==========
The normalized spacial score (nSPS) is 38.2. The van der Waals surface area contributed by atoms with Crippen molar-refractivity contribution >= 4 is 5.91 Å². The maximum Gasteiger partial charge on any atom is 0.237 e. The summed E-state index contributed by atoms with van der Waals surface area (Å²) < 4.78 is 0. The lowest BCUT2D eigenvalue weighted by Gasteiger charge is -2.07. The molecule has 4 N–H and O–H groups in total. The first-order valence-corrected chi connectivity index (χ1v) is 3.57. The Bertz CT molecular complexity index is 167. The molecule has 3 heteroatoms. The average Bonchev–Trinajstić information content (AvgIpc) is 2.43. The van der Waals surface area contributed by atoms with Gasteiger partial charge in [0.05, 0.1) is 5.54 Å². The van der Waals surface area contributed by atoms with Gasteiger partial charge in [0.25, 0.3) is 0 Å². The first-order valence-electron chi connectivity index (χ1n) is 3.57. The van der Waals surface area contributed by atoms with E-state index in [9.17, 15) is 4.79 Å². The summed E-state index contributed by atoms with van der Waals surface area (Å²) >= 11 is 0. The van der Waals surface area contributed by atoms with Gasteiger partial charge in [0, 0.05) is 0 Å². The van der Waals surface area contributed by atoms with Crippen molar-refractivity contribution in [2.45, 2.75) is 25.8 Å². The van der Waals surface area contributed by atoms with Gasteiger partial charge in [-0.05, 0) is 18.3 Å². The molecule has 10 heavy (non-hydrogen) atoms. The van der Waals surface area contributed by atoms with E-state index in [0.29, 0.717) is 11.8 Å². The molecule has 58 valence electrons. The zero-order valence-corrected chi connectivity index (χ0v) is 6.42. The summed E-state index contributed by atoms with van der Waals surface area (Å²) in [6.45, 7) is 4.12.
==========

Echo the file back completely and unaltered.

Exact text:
The normalized spacial score (nSPS) is 38.2. The van der Waals surface area contributed by atoms with Crippen molar-refractivity contribution >= 4 is 5.91 Å². The maximum Gasteiger partial charge on any atom is 0.237 e. The summed E-state index contributed by atoms with van der Waals surface area (Å²) < 4.78 is 0. The lowest BCUT2D eigenvalue weighted by Gasteiger charge is -2.07. The molecule has 4 N–H and O–H groups in total. The first-order valence-corrected chi connectivity index (χ1v) is 3.57. The Bertz CT molecular complexity index is 167. The molecule has 3 heteroatoms. The average Bonchev–Trinajstić information content (AvgIpc) is 2.43. The van der Waals surface area contributed by atoms with Gasteiger partial charge in [0.05, 0.1) is 5.54 Å². The van der Waals surface area contributed by atoms with Gasteiger partial charge in [0.25, 0.3) is 0 Å². The first-order valence-electron chi connectivity index (χ1n) is 3.57. The van der Waals surface area contributed by atoms with E-state index in [9.17, 15) is 4.79 Å². The summed E-state index contributed by atoms with van der Waals surface area (Å²) >= 11 is 0. The van der Waals surface area contributed by atoms with Gasteiger partial charge in [0, 0.05) is 0 Å². The van der Waals surface area contributed by atoms with Crippen molar-refractivity contribution in [2.45, 2.75) is 25.8 Å². The van der Waals surface area contributed by atoms with Gasteiger partial charge in [-0.05, 0) is 18.3 Å². The molecule has 10 heavy (non-hydrogen) atoms. The van der Waals surface area contributed by atoms with E-state index in [0.29, 0.717) is 11.8 Å². The molecule has 58 valence electrons. The zero-order valence-corrected chi connectivity index (χ0v) is 6.42. The summed E-state index contributed by atoms with van der Waals surface area (Å²) in [6.45, 7) is 4.12.